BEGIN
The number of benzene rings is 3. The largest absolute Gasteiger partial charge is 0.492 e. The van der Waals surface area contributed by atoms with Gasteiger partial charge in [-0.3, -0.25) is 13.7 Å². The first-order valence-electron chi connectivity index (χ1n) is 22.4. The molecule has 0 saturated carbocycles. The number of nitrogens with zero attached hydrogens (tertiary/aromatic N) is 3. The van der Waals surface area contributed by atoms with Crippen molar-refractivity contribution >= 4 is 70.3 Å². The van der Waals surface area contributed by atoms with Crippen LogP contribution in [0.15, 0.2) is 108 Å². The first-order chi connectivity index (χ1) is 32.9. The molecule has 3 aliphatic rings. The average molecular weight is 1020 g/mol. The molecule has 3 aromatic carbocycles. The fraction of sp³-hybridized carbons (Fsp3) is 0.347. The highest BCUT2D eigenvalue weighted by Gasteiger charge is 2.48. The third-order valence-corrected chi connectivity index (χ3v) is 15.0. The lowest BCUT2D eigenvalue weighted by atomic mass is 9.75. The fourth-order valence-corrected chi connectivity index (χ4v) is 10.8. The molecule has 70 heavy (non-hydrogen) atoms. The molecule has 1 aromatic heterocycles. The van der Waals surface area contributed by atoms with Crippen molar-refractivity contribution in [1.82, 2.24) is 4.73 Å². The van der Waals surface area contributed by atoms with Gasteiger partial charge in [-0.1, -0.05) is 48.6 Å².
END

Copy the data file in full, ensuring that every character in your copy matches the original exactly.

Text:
The number of benzene rings is 3. The largest absolute Gasteiger partial charge is 0.492 e. The van der Waals surface area contributed by atoms with Gasteiger partial charge in [-0.3, -0.25) is 13.7 Å². The first-order valence-electron chi connectivity index (χ1n) is 22.4. The molecule has 0 saturated carbocycles. The number of nitrogens with zero attached hydrogens (tertiary/aromatic N) is 3. The van der Waals surface area contributed by atoms with Crippen molar-refractivity contribution >= 4 is 70.3 Å². The van der Waals surface area contributed by atoms with Crippen LogP contribution in [0.15, 0.2) is 108 Å². The first-order chi connectivity index (χ1) is 32.9. The molecule has 3 aliphatic rings. The average molecular weight is 1020 g/mol. The molecule has 3 aromatic carbocycles. The fraction of sp³-hybridized carbons (Fsp3) is 0.347. The highest BCUT2D eigenvalue weighted by Gasteiger charge is 2.48. The third-order valence-corrected chi connectivity index (χ3v) is 15.0. The lowest BCUT2D eigenvalue weighted by atomic mass is 9.75. The fourth-order valence-corrected chi connectivity index (χ4v) is 10.8. The molecule has 70 heavy (non-hydrogen) atoms. The molecule has 1 aromatic heterocycles. The van der Waals surface area contributed by atoms with Crippen molar-refractivity contribution in [1.82, 2.24) is 4.73 Å². The van der Waals surface area contributed by atoms with Gasteiger partial charge in [-0.1, -0.05) is 48.6 Å².